The current economic climate, combined with increasing regulations has placed pharmaceutical manufacturers in the difficult position of having to reduce waste, improve processes, and increase productivity. Although lean manufacturing can absolutely be the answer, some companies have found lean manufacturing implementation to be an uphill battle. That is not to say, however, that there have not been some dramatic success stories.

Two Major Obstacles for Lean Manufacturing Implementation

The first obstacle is the perception that the use of lean manufacturing solutions is, at best, nothing more than a trend and, at worst, a fleeting fad. It is often viewed as nothing more than a repackaging of fundamental industrial engineering principles dressed up in new clothes, and touted in new terms to appeal to a new industry. Lean manufacturing is sometimes seen in the pharmaceutical industry as a collection of techniques, effective in the auto industry, which some folks are now trying to foist on an utterly different industry.

What this means, then, is that perceptions have to be changed.

The second, and related, major obstacle involves gaining management and employee buy-in. For example, decreasing batch size is easy to envision and not all that difficult to effect in most industries. But in pharmaceutical manufacturing, altering batch size also involves reducing the size of the blend which, in turn, runs into renewed testing and several layers of approval. There will, of course, be resistance to this.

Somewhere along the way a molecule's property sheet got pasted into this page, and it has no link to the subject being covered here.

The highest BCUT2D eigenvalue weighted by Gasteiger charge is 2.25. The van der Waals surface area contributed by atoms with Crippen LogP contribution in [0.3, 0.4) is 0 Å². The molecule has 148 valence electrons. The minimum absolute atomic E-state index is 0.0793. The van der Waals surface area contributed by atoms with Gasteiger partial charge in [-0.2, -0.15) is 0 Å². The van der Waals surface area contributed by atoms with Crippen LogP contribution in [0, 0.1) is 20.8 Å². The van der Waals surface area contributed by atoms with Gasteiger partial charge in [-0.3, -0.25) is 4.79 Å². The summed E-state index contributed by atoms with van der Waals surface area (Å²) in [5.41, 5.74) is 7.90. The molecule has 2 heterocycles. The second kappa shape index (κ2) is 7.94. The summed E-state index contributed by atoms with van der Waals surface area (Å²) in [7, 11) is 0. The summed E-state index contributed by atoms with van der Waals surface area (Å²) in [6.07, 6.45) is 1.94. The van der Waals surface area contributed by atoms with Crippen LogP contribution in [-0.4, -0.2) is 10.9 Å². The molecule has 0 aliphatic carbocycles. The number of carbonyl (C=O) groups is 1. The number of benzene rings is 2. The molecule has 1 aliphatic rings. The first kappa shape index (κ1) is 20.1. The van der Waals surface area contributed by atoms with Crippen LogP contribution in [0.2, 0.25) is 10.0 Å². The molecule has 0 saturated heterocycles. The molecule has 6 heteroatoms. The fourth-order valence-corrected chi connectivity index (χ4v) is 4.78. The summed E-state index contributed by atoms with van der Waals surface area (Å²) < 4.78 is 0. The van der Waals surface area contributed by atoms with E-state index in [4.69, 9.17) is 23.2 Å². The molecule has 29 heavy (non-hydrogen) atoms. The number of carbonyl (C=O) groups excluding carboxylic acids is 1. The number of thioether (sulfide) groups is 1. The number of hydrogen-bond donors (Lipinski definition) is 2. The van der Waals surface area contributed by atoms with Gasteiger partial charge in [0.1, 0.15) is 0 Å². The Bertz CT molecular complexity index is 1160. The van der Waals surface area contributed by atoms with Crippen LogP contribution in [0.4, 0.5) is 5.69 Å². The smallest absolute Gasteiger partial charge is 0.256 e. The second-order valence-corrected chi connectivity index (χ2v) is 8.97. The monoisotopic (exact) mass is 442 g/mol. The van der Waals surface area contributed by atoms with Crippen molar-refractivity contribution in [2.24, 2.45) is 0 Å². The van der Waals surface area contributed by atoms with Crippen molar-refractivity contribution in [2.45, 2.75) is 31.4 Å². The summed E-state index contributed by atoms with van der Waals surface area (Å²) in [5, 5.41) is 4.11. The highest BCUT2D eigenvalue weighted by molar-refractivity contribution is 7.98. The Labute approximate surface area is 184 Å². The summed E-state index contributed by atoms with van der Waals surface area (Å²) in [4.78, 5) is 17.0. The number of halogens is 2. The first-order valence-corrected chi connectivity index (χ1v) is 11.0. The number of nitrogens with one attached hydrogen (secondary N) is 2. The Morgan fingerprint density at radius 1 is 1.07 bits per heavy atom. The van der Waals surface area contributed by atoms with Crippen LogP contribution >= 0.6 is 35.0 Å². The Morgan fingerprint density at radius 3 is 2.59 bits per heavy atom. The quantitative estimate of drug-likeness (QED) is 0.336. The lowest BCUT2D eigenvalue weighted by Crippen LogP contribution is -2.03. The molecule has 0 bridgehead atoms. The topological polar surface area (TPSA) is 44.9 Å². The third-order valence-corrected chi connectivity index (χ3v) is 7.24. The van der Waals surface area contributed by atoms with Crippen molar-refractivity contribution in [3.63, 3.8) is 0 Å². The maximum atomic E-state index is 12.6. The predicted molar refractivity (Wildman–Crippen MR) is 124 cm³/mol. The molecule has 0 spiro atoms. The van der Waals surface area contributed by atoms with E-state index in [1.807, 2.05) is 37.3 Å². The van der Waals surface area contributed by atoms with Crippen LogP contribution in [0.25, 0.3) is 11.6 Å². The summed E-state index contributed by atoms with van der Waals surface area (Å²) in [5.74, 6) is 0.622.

And then there are the production employees who are accustomed to operating on the “push” model. Even though the “pull” model of lean manufacturing eliminates many bottlenecks, employees often balk at implementing it because they will have to focus on other activities once a task or batch has been optimally completed.

What’s needed is a means whereby both management and employees will get on board and buy into the lean manufacturing process.

A Success Story in Pharmaceutical Lean Manufacturing Implementation

During the past few years, Baxter Healthcare’s Marion, NC, plant has worked hard to put in place an effective and productive lean manufacturing system. Not all management members and line operators were in favor of the proposed changes in the beginning but, over time, perceptions were changed, people bought in, and remarkable results were achieved:

· A 74% improvement of cycle time for production

· A 175% increase in the number of daily direct ship loads due to productivity improvements

· A 50% reduction per month of solution container scrap on the fill line

· A 33% reduction of in-process inventory between filling and sterilization, and 62% between sterilization and packaging

· A reduction in the number of product carriers needed of approximately 35%

Some of the more important ingredients that went into to the mix to achieve these results were:

· Fostering linkage and visibility from upstream operations to downstream operations so that groups in the plant no longer operated in discrete departments

· Utilizing a top-down approach, value stream maps, training manuals produced in-house, and training exercises

· Striving for simplicity and efficiency throughout the process

Additionally, other benefits were realized beyond reduced waste and improved productivity – benefits such as improved outlook along the value stream, enhanced ability of the entire team to see how the value stream is flowing, anticipate bottlenecks, and gain a better understanding within departments of how their performance affects the performance of other downstream departments. These secondary benefits, although less tangible and quantifiable are perhaps, ultimately, more valuable.

To learn more about how lean manufacturing strategies can streamline your business and improve your bottom line, visit Smart Lean Manufacturing .